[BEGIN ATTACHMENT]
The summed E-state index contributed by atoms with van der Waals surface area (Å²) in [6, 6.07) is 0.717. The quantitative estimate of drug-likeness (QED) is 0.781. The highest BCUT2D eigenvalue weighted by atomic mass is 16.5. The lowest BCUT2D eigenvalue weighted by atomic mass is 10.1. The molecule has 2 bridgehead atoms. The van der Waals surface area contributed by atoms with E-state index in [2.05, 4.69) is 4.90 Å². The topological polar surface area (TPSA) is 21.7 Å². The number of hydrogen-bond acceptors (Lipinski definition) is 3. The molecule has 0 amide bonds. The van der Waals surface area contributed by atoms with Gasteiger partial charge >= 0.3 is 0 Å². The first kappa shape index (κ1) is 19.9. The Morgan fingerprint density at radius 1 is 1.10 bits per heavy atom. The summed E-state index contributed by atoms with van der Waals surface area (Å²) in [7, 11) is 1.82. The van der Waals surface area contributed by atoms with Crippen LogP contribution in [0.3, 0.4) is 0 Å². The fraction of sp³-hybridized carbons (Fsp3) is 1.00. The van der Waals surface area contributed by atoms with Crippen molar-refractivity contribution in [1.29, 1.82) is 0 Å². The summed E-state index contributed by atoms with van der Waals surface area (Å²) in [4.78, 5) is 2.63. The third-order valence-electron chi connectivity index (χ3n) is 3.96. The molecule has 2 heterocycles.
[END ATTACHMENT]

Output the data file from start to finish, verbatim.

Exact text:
The summed E-state index contributed by atoms with van der Waals surface area (Å²) in [6, 6.07) is 0.717. The quantitative estimate of drug-likeness (QED) is 0.781. The highest BCUT2D eigenvalue weighted by atomic mass is 16.5. The lowest BCUT2D eigenvalue weighted by atomic mass is 10.1. The molecule has 2 bridgehead atoms. The van der Waals surface area contributed by atoms with E-state index in [2.05, 4.69) is 4.90 Å². The topological polar surface area (TPSA) is 21.7 Å². The number of hydrogen-bond acceptors (Lipinski definition) is 3. The molecule has 0 amide bonds. The van der Waals surface area contributed by atoms with Gasteiger partial charge >= 0.3 is 0 Å². The first kappa shape index (κ1) is 19.9. The Morgan fingerprint density at radius 1 is 1.10 bits per heavy atom. The summed E-state index contributed by atoms with van der Waals surface area (Å²) in [7, 11) is 1.82. The van der Waals surface area contributed by atoms with Crippen LogP contribution in [0.3, 0.4) is 0 Å². The fraction of sp³-hybridized carbons (Fsp3) is 1.00. The van der Waals surface area contributed by atoms with Crippen molar-refractivity contribution in [1.29, 1.82) is 0 Å². The summed E-state index contributed by atoms with van der Waals surface area (Å²) in [4.78, 5) is 2.63. The third-order valence-electron chi connectivity index (χ3n) is 3.96. The molecule has 2 heterocycles.